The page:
Tim’s Comment: General Patton was one of the greatest U.S. generals that ever lived; he led from the front, and was far fonder of offense than defense. Yet he was not rash. And that is exactly how the greatest growth investors act as well, aggressively, but not rashly. Ironically, General Patton died from injuries suffered in an accident when the car in which he was a passenger was hit by a 2½ ton GMC U.S. Army truck. Some risks you just can’t control.

Paul’s Comment: Everything has risk, even some things that people used to view as hedges against risk, like T-bills, bond funds and a sock full of Krugerrands under the mattress. Anyone who has ever put six quarters into a vending machine knows about risk. But Patton knew war inside out, and he knew that the biggest risk lay in tentative action, luke warm execution and fuzzy goals. He would have made a heck of a growth investor.


In case you didn’t get a chance to read all the issues of Cabot Wealth Advisory this week and want to catch up on any investing and stock tips you might have missed, there are links below to each issue.

Cabot Wealth Advisory 10/7/13—How to Use Stop-Losses on Small-Cap Stocks

Tom Garrity, editor of Cabot Small-Cap Confidential, delves into stop-losses in this issue. Tom advises using mental stops rather than stop orders to brokers. He also prefers to give small-caps plenty of leash, since they’re a volatile group.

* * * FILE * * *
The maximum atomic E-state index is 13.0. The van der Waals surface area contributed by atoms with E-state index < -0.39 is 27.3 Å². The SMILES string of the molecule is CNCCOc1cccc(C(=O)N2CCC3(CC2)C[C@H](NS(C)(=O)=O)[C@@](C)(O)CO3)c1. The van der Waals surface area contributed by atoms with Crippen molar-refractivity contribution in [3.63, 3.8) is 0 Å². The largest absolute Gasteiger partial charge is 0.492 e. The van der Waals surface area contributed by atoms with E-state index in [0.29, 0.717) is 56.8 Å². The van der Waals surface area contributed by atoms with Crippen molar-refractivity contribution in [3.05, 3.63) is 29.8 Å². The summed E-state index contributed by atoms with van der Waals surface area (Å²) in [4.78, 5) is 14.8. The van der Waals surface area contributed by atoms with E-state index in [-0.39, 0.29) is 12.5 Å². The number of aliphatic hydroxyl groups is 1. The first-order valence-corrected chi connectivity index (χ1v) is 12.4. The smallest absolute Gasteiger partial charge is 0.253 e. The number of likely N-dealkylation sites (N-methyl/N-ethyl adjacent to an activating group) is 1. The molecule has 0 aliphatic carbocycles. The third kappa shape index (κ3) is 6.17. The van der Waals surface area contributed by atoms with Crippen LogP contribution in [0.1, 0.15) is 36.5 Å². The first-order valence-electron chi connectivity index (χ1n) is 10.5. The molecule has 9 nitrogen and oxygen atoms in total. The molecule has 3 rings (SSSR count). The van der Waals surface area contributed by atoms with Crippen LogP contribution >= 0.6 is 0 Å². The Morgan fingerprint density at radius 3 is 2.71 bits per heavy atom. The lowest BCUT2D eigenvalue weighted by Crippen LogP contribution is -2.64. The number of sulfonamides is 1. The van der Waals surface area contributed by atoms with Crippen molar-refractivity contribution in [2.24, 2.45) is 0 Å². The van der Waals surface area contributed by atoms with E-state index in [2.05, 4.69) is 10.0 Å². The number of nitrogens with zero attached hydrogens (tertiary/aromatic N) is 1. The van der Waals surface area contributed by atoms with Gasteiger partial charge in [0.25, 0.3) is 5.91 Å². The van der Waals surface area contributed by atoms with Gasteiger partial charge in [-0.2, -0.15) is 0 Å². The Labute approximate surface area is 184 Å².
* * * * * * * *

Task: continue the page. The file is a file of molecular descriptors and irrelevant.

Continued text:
Cabot Wealth Advisory 10/8/13—Cabot’s Top Growth Investing Rules

In this issue, I list the 20 rules for growth investing that Cabot has developed over the years. It’s a ton of good advice that took years of hard lessons to put together, and following the rules can have a huge impact on your results. Stock discussed: Buffalo Wild Wings (BWLD).

Cabot Wealth Advisory 10/10/13—It’s What You Know that Gets You in Trouble

Mike Cintolo, who helms Cabot Market Letter, runs down a few wrong ideas that people have about investing or the economy that keep them from the extra-base hits that really provide your portfolio’s gains for the year. Stock discussed: Continental Resources (CLR).

Have a good weekend,

Paul Goodwin
Editor of Cabot China & Emerging Markets Report
and Cabot Wealth Advisory

Follow our Growth and Value Stocks Series by subscribing to our free e-letter Cabot Wealth Advisory and get all recommendations delivered right to your inbox!

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Growth and Value Stock #2

Paul Goodwin is a news writer for Cabot’s free e-newsletter, Wall Street’s Best Daily.